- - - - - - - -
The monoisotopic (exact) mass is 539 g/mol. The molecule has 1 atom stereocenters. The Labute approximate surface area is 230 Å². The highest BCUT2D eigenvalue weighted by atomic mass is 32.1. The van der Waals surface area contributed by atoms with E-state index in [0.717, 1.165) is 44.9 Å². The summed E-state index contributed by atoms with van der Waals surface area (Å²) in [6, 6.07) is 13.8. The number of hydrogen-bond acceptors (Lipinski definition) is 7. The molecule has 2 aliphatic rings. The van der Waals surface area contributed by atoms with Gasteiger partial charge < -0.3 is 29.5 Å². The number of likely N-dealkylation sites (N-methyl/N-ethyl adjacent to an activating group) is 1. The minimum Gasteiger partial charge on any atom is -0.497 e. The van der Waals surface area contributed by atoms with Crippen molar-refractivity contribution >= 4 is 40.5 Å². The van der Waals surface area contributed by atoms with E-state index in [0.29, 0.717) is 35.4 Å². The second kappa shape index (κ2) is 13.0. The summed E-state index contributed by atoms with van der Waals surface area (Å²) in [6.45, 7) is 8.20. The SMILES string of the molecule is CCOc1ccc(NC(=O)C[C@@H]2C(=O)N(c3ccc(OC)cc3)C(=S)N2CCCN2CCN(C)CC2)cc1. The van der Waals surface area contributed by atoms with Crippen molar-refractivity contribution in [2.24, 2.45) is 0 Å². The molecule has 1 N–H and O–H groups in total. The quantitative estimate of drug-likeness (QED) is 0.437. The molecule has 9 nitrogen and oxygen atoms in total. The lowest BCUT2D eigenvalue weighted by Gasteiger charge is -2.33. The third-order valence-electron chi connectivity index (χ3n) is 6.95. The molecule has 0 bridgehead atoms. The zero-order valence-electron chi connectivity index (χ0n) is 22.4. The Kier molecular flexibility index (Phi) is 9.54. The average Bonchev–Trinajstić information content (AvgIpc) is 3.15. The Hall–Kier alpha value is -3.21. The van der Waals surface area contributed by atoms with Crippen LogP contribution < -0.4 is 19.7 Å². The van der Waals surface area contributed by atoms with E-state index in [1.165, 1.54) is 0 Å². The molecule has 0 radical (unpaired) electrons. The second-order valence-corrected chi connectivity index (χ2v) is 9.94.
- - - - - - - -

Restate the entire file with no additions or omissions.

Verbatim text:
The monoisotopic (exact) mass is 539 g/mol. The molecule has 1 atom stereocenters. The Labute approximate surface area is 230 Å². The highest BCUT2D eigenvalue weighted by atomic mass is 32.1. The van der Waals surface area contributed by atoms with E-state index in [0.717, 1.165) is 44.9 Å². The summed E-state index contributed by atoms with van der Waals surface area (Å²) in [6, 6.07) is 13.8. The number of hydrogen-bond acceptors (Lipinski definition) is 7. The molecule has 2 aliphatic rings. The van der Waals surface area contributed by atoms with Gasteiger partial charge < -0.3 is 29.5 Å². The number of likely N-dealkylation sites (N-methyl/N-ethyl adjacent to an activating group) is 1. The minimum Gasteiger partial charge on any atom is -0.497 e. The van der Waals surface area contributed by atoms with Crippen molar-refractivity contribution >= 4 is 40.5 Å². The van der Waals surface area contributed by atoms with E-state index in [0.29, 0.717) is 35.4 Å². The second kappa shape index (κ2) is 13.0. The summed E-state index contributed by atoms with van der Waals surface area (Å²) in [6.45, 7) is 8.20. The SMILES string of the molecule is CCOc1ccc(NC(=O)C[C@@H]2C(=O)N(c3ccc(OC)cc3)C(=S)N2CCCN2CCN(C)CC2)cc1. The van der Waals surface area contributed by atoms with Crippen molar-refractivity contribution in [2.24, 2.45) is 0 Å². The molecule has 1 N–H and O–H groups in total. The quantitative estimate of drug-likeness (QED) is 0.437. The molecule has 9 nitrogen and oxygen atoms in total. The lowest BCUT2D eigenvalue weighted by Gasteiger charge is -2.33. The third-order valence-electron chi connectivity index (χ3n) is 6.95. The molecule has 0 bridgehead atoms. The zero-order valence-electron chi connectivity index (χ0n) is 22.4. The Kier molecular flexibility index (Phi) is 9.54. The average Bonchev–Trinajstić information content (AvgIpc) is 3.15. The Hall–Kier alpha value is -3.21. The van der Waals surface area contributed by atoms with Crippen LogP contribution < -0.4 is 19.7 Å². The van der Waals surface area contributed by atoms with E-state index in [1.165, 1.54) is 0 Å². The molecule has 0 radical (unpaired) electrons. The second-order valence-corrected chi connectivity index (χ2v) is 9.94.